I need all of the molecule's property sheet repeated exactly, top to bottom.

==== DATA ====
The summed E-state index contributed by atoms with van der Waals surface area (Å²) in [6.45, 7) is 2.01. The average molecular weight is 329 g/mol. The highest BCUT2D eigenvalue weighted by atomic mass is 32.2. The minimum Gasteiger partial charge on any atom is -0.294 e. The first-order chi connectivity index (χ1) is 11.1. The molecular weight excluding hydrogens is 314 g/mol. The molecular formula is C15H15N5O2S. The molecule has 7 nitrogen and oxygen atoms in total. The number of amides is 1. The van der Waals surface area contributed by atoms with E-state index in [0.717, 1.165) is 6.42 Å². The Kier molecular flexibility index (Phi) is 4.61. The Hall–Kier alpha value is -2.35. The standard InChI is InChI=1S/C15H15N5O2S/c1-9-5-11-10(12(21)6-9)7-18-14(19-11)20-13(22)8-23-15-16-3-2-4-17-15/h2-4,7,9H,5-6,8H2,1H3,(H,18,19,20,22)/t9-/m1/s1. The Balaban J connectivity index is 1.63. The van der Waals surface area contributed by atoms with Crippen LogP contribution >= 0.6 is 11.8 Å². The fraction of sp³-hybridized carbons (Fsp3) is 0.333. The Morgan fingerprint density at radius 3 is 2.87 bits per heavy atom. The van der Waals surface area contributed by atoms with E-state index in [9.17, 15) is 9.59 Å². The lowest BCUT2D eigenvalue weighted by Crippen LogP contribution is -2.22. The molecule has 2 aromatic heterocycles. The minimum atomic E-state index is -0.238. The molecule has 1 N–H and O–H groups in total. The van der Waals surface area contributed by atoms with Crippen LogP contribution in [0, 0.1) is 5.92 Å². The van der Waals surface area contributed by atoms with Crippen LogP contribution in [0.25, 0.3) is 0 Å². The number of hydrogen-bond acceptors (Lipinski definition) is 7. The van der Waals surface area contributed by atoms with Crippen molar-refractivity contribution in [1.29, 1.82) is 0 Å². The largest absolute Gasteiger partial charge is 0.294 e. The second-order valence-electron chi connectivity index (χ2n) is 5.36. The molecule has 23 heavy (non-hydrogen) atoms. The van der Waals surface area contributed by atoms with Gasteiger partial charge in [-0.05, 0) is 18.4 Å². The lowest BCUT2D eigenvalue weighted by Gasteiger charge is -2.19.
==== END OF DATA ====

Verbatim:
The summed E-state index contributed by atoms with van der Waals surface area (Å²) in [6.45, 7) is 2.01. The average molecular weight is 329 g/mol. The highest BCUT2D eigenvalue weighted by atomic mass is 32.2. The minimum Gasteiger partial charge on any atom is -0.294 e. The first-order chi connectivity index (χ1) is 11.1. The molecular weight excluding hydrogens is 314 g/mol. The molecular formula is C15H15N5O2S. The molecule has 7 nitrogen and oxygen atoms in total. The number of amides is 1. The van der Waals surface area contributed by atoms with E-state index in [0.717, 1.165) is 6.42 Å². The Kier molecular flexibility index (Phi) is 4.61. The Hall–Kier alpha value is -2.35. The standard InChI is InChI=1S/C15H15N5O2S/c1-9-5-11-10(12(21)6-9)7-18-14(19-11)20-13(22)8-23-15-16-3-2-4-17-15/h2-4,7,9H,5-6,8H2,1H3,(H,18,19,20,22)/t9-/m1/s1. The Balaban J connectivity index is 1.63. The van der Waals surface area contributed by atoms with Crippen LogP contribution >= 0.6 is 11.8 Å². The fraction of sp³-hybridized carbons (Fsp3) is 0.333. The Morgan fingerprint density at radius 3 is 2.87 bits per heavy atom. The van der Waals surface area contributed by atoms with E-state index in [9.17, 15) is 9.59 Å². The lowest BCUT2D eigenvalue weighted by Crippen LogP contribution is -2.22. The molecule has 2 aromatic heterocycles. The minimum atomic E-state index is -0.238. The molecule has 1 N–H and O–H groups in total. The van der Waals surface area contributed by atoms with Crippen LogP contribution in [0, 0.1) is 5.92 Å². The van der Waals surface area contributed by atoms with Crippen LogP contribution in [0.25, 0.3) is 0 Å². The number of hydrogen-bond acceptors (Lipinski definition) is 7. The van der Waals surface area contributed by atoms with Crippen molar-refractivity contribution in [1.29, 1.82) is 0 Å². The largest absolute Gasteiger partial charge is 0.294 e. The second-order valence-electron chi connectivity index (χ2n) is 5.36. The molecule has 23 heavy (non-hydrogen) atoms. The van der Waals surface area contributed by atoms with Gasteiger partial charge in [-0.05, 0) is 18.4 Å². The lowest BCUT2D eigenvalue weighted by Gasteiger charge is -2.19.